Side note: The other day in Imphal, a research fellow was killed and tossed on a roadside. The photo of her lifeless body, with charred face and arms, was nauseating with social media enthusiasts making no discretion whatsoever to have some decency. As usual, we have this kneejerk reaction of calling general strikes and then it would be unsurprising if the leading demonstrators sell themselves off cheaply to the manipulative yet hopeless government.
Last year, there were never-ending reports of domestic violence every month in one way or the other, with the women always on the receiving end. Some reports indicate the domestic assault cases in the town are as well rising unabated. What could be the reason, if not for the ridiculous comparison with mainland India, to say our women are more than bed warmers in a severely conflict-torn society? It sounds like we are bragging just to cover up our impotency. The fact is that the womenfolk are also happily submitting themselves to what, almost anything because that is the culture, that is the tradition, that is something that makes us look good in front of others. What would you expect from a highly unstable society?
I would love to believe the thought propagated by a Manipuri socio-politico-cultural group, the Universal Friendship Organisation, or UFO, in short. They say we are evolving continually and one day, all the people in the world would speak only one language. I dream, this would come true. Right now, we are in some unavoidable circumstances displaying a banner that reads more like a sexual crisis. Even if we speak the same language, men arrive from Venus, and women from Mars and the resulting conflicts are obvious: sexual discrimination, movement for women emancipation, sex wars and conflicts and what not. What do you think we should do to interpret coexistence for the sake of everybody’s welfare?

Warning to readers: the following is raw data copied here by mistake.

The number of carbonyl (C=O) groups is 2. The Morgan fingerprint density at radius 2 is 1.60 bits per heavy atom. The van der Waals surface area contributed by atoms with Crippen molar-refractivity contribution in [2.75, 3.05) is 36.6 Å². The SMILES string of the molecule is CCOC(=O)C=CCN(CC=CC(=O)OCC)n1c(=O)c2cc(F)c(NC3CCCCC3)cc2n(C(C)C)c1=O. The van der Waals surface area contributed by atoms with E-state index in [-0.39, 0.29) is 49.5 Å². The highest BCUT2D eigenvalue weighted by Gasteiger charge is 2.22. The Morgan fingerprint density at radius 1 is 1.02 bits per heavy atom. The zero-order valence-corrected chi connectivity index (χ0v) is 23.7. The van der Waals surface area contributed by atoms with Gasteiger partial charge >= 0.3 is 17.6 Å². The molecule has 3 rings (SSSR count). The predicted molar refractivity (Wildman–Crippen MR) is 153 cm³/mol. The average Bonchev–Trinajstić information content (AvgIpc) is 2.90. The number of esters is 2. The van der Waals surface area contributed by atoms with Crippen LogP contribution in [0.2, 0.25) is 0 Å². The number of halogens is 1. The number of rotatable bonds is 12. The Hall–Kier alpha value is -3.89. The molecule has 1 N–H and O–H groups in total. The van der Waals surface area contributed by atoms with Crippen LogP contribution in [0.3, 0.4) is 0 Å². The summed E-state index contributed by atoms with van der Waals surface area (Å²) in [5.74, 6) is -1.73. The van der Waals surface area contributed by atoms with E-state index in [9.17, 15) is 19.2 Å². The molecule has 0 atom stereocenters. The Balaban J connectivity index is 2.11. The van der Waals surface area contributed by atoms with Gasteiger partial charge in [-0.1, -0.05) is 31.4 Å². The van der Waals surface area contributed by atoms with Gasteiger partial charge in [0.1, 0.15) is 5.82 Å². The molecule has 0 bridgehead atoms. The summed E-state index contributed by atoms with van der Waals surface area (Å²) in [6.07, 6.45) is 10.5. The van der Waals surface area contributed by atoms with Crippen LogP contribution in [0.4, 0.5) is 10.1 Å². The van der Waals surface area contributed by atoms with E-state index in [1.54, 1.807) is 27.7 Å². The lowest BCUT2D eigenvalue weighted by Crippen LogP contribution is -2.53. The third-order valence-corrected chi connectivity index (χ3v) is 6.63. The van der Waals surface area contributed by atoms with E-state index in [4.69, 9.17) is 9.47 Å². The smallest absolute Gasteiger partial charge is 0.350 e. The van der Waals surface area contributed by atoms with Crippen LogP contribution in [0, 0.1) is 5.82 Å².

Ignoring what Henry Kissinger had to say about the battle of the sexes, there are so many people who the womenfolk would be compelled to challenge and seek answers from. From the likes of Sigmund Freud who boasted of penis power to those typical man of a patriarchal society, the list of obstruction is endless. It is all about individual power to me, though I belong to a highly community-based orthodox society. I should admit the person sitting close to me is just another person, and I would not even care to put on a microscope or telescope to check the sexual organs and orientation.
The likes of Carolyn Kizers and Marge Piercys would help in carrying the message forward. Yet, we know even after more than thousands of years of existence, we are not sure how we can live together, if not for the useless socially-sanctioned institution of marriages and craps. Perhaps, the movement needs more voice, more from outside the deadly boring universities and colleges. In my native place, the poetess-triumvirate of Thoibi, Binodini and Pramodini had made a mark but there has been no remarkable change. Would it be good, if the movement steers away from foreign-origin ideologies and starts directly from some firm native socioeconomic and politico-cultural foundation? You bet!
|Inspire and lead|
- A Cyborg Manifesto: Science, Technology, and Socialist-Feminism in the Late Twentieth Century, by Donna Haraway
- Gendering, courtship and pay equality: developing attraction theory to understand work-life balance and entrepreneurial activity by Dr Rory Ridley-Duff
- Gender Trouble: Feminism and the Subversion of Identity by Judith Butler
- A Room of One’s Own by Virginia Woolf
- Random websites and blogs: Bitch Media, Finally, A Feminism 101 Blog, The Glass Hammer, Hello Ladies, Feministing, Feministe, Feminist Frequency, the Guardian on Feminism
- The Social Basis of the Woman Question by Alexandra Kollontai
- Women and Marxism on Marxist Internet Archive